Cerebral palsy is a complicated condition that is caused by trauma or injury to the brain of a young child.
The primary consequence of cerebral palsy is the brain’s inability to properly communicate with certain muscles in the body; the exact way cerebral palsy manifests depends on the nature of the original trauma.
The different types of cerebral palsy can all vary in the severity of their symptoms. Some people are able to walk unassisted (or with minimal assistance), while some people are completely incapable of any type of autonomous walking.
Types of Cerebral Palsy
- Spastic Cerebral Palsy – Muscles are stiff, movements are stiff and jerky
- Athetoid Cerebral Palsy – Unable to control movement
- Ataxic Cerebral Palsy – Decreased muscle coordination. Clumsiness, wide gait
- Left-side or Right-side Hemiplegic – Affects either the right or left side of the brain and the opposite side of the body (note: Hemiplegic conditions don’t necessarily indicate the presence of a learning disability)
The Challenges of Cerebral Palsy
Learning disabilities often go hand-in-hand with cerebral palsy. These are very often some form of dyslexia (trouble learning and interpreting letters, words, and symbols) or something closely related, such as difficulties with understanding mathematics (dyscalculia).
Additionally, those with cerebral palsy often have varying degrees of difficulty expressing ideas and emotions, or interpreting and deciphering the speech and expressions of others.
Cerebral palsy can make it difficult to walk and move around; often, those with cerebral palsy require the use of a leg brace (or, in certain cases, a full body brace) to move.
Swallowing and chewing can also become difficult, which can make performing some of the most basic tasks of life a significant hurdle.
Supporting a Loved One with Cerebral Palsy
With the right network of support and care a person with cerebral palsy can make an incredible amount of progress. However, the care must be given in the correct way. That is, in a way that allows the individual to cultivate independence, build their confidence, and feel empowered with their abilities and decisions.
Care can be a difficult thing. Too much help and a person with a disability can be rendered utterly dependent and incapable of functioning without it. The long-term goal is to allow an independent, high-functioning person to blossom, and so at times it is beneficial to withdraw a little help and allow them to find their own way or technique for overcoming a challenge.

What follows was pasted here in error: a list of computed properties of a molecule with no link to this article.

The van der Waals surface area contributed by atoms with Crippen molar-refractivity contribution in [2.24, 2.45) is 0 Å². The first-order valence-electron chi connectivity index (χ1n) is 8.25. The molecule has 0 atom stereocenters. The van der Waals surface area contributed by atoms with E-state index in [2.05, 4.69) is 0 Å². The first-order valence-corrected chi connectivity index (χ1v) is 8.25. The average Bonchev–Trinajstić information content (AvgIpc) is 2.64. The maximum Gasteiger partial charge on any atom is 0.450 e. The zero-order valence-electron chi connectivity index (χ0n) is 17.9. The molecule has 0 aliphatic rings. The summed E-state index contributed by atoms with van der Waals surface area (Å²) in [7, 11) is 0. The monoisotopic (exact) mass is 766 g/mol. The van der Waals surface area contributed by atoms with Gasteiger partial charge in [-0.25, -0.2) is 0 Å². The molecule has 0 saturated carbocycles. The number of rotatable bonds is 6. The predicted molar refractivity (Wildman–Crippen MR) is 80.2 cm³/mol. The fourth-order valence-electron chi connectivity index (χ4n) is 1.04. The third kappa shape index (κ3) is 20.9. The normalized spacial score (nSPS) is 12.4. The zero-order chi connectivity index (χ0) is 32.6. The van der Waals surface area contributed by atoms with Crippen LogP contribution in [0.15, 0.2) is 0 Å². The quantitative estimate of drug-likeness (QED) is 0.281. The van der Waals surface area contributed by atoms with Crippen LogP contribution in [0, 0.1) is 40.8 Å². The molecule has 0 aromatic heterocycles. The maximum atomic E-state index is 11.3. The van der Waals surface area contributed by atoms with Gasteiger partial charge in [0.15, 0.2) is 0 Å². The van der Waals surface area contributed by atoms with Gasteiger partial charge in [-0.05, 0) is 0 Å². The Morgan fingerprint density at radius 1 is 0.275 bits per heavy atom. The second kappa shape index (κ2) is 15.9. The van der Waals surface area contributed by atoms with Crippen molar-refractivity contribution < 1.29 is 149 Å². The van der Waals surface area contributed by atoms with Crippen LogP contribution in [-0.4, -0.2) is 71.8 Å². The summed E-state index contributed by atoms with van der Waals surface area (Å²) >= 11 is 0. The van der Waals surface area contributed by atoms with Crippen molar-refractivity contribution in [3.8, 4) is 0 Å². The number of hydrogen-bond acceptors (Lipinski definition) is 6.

This can be a tricky matter (and particularly difficult for family members and loved ones who hate to think that they’re not helping as much as they could). For this reason, external help and mentoring can be invaluable in focusing on the long-term goals and truly maximizing a person with a disability’s ability to adapt, develop and function in the world.
About Karen Lynn
I grew up with cerebral palsy. I’ve been through all the hurdles and tribulations. I faced the discrimination and the social stigma – and I came out on top! Thanks to the love and support of those around me, I’ve created a rich, fulfilling, and successful life.
Now, my passion is to help others with disabilities to achieve the same, while helping to educate their supporters and caregivers on ways to expand their perceptions and attitudes to make greater positive change in the lives of those they care for.
Even after decades of providing support counseling to caregivers, family and individuals with disabilities, I’m still giddy everytime I see someone achieve something that they (and everyone around them) thought was impossible!
If you (or someone you love) has a disability, give me a call! As an experienced disability support specialist and special needs advocate, I’ve dealt with everything you could possibly imagine in the realm of disabilities; I know how to adapt proven and effective therapy methods to each individual person’s particular habits and disabilities to ensure that they get the best possible results!